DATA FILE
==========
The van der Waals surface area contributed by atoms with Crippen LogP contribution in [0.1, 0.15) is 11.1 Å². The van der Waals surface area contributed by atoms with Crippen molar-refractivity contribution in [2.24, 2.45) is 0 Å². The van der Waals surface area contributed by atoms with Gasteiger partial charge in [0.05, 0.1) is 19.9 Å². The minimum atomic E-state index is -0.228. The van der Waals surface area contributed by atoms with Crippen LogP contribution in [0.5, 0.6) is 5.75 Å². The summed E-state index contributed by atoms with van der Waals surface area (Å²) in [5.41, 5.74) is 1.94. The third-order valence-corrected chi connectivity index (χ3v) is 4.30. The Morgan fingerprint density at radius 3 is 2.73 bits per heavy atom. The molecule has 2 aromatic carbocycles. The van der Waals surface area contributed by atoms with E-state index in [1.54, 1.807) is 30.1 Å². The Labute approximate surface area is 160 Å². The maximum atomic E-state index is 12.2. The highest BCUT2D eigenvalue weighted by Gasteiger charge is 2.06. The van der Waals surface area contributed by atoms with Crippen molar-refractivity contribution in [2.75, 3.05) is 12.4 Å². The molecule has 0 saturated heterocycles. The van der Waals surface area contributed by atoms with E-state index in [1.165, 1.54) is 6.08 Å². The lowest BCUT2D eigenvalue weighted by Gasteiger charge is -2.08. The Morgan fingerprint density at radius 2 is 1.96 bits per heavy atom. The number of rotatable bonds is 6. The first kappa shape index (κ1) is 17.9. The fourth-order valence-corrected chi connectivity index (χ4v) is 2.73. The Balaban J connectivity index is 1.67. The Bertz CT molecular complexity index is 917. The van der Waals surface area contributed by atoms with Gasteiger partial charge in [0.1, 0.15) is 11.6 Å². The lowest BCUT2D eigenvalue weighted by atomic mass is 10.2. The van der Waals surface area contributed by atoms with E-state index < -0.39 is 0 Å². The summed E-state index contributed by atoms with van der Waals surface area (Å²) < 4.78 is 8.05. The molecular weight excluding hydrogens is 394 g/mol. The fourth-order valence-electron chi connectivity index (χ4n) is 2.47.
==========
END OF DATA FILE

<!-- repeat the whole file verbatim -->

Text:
The van der Waals surface area contributed by atoms with Crippen LogP contribution in [0.1, 0.15) is 11.1 Å². The van der Waals surface area contributed by atoms with Crippen molar-refractivity contribution in [2.24, 2.45) is 0 Å². The van der Waals surface area contributed by atoms with Gasteiger partial charge in [0.05, 0.1) is 19.9 Å². The minimum atomic E-state index is -0.228. The van der Waals surface area contributed by atoms with Crippen LogP contribution in [0.5, 0.6) is 5.75 Å². The summed E-state index contributed by atoms with van der Waals surface area (Å²) in [5.41, 5.74) is 1.94. The third-order valence-corrected chi connectivity index (χ3v) is 4.30. The Morgan fingerprint density at radius 3 is 2.73 bits per heavy atom. The molecule has 2 aromatic carbocycles. The van der Waals surface area contributed by atoms with E-state index in [1.54, 1.807) is 30.1 Å². The Labute approximate surface area is 160 Å². The maximum atomic E-state index is 12.2. The highest BCUT2D eigenvalue weighted by Gasteiger charge is 2.06. The van der Waals surface area contributed by atoms with Crippen molar-refractivity contribution in [2.75, 3.05) is 12.4 Å². The molecule has 0 saturated heterocycles. The van der Waals surface area contributed by atoms with E-state index in [1.165, 1.54) is 6.08 Å². The lowest BCUT2D eigenvalue weighted by Gasteiger charge is -2.08. The Morgan fingerprint density at radius 2 is 1.96 bits per heavy atom. The number of rotatable bonds is 6. The first kappa shape index (κ1) is 17.9. The fourth-order valence-corrected chi connectivity index (χ4v) is 2.73. The Balaban J connectivity index is 1.67. The Bertz CT molecular complexity index is 917. The van der Waals surface area contributed by atoms with Gasteiger partial charge in [0.1, 0.15) is 11.6 Å². The lowest BCUT2D eigenvalue weighted by atomic mass is 10.2. The van der Waals surface area contributed by atoms with E-state index < -0.39 is 0 Å². The summed E-state index contributed by atoms with van der Waals surface area (Å²) < 4.78 is 8.05. The molecular weight excluding hydrogens is 394 g/mol. The fourth-order valence-electron chi connectivity index (χ4n) is 2.47.